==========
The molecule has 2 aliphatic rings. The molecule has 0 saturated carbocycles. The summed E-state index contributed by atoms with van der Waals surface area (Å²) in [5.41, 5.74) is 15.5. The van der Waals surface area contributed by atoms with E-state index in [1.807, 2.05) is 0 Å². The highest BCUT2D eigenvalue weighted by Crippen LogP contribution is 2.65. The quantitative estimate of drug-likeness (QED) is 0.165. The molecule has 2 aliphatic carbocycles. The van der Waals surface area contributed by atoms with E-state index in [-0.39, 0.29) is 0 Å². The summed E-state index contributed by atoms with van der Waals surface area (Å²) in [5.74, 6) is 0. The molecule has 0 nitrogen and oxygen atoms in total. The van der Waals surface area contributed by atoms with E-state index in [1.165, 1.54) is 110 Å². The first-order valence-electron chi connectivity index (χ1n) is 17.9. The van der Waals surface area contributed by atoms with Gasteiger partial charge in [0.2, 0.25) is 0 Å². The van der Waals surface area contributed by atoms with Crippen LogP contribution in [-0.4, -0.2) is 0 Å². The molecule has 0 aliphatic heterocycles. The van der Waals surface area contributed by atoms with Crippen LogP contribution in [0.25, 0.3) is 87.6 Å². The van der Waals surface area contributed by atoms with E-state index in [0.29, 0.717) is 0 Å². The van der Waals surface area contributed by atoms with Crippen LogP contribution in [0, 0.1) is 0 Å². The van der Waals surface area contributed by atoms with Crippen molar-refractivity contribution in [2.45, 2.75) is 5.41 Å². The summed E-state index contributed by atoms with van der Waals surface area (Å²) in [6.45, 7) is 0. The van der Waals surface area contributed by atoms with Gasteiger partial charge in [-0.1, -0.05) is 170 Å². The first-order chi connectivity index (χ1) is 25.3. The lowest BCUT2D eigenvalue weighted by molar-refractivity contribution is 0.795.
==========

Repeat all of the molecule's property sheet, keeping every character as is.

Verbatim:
The molecule has 2 aliphatic rings. The molecule has 0 saturated carbocycles. The summed E-state index contributed by atoms with van der Waals surface area (Å²) in [5.41, 5.74) is 15.5. The van der Waals surface area contributed by atoms with E-state index in [1.807, 2.05) is 0 Å². The highest BCUT2D eigenvalue weighted by Crippen LogP contribution is 2.65. The quantitative estimate of drug-likeness (QED) is 0.165. The molecule has 2 aliphatic carbocycles. The van der Waals surface area contributed by atoms with E-state index in [-0.39, 0.29) is 0 Å². The summed E-state index contributed by atoms with van der Waals surface area (Å²) in [5.74, 6) is 0. The molecule has 0 nitrogen and oxygen atoms in total. The van der Waals surface area contributed by atoms with E-state index in [1.165, 1.54) is 110 Å². The first-order valence-electron chi connectivity index (χ1n) is 17.9. The van der Waals surface area contributed by atoms with Gasteiger partial charge in [0.2, 0.25) is 0 Å². The van der Waals surface area contributed by atoms with Crippen LogP contribution in [-0.4, -0.2) is 0 Å². The molecule has 0 aliphatic heterocycles. The van der Waals surface area contributed by atoms with Crippen LogP contribution in [0.25, 0.3) is 87.6 Å². The van der Waals surface area contributed by atoms with E-state index in [0.29, 0.717) is 0 Å². The van der Waals surface area contributed by atoms with Crippen LogP contribution in [0, 0.1) is 0 Å². The van der Waals surface area contributed by atoms with Crippen molar-refractivity contribution in [2.45, 2.75) is 5.41 Å². The summed E-state index contributed by atoms with van der Waals surface area (Å²) in [6.45, 7) is 0. The van der Waals surface area contributed by atoms with Gasteiger partial charge in [-0.1, -0.05) is 170 Å². The first-order chi connectivity index (χ1) is 25.3. The lowest BCUT2D eigenvalue weighted by molar-refractivity contribution is 0.795.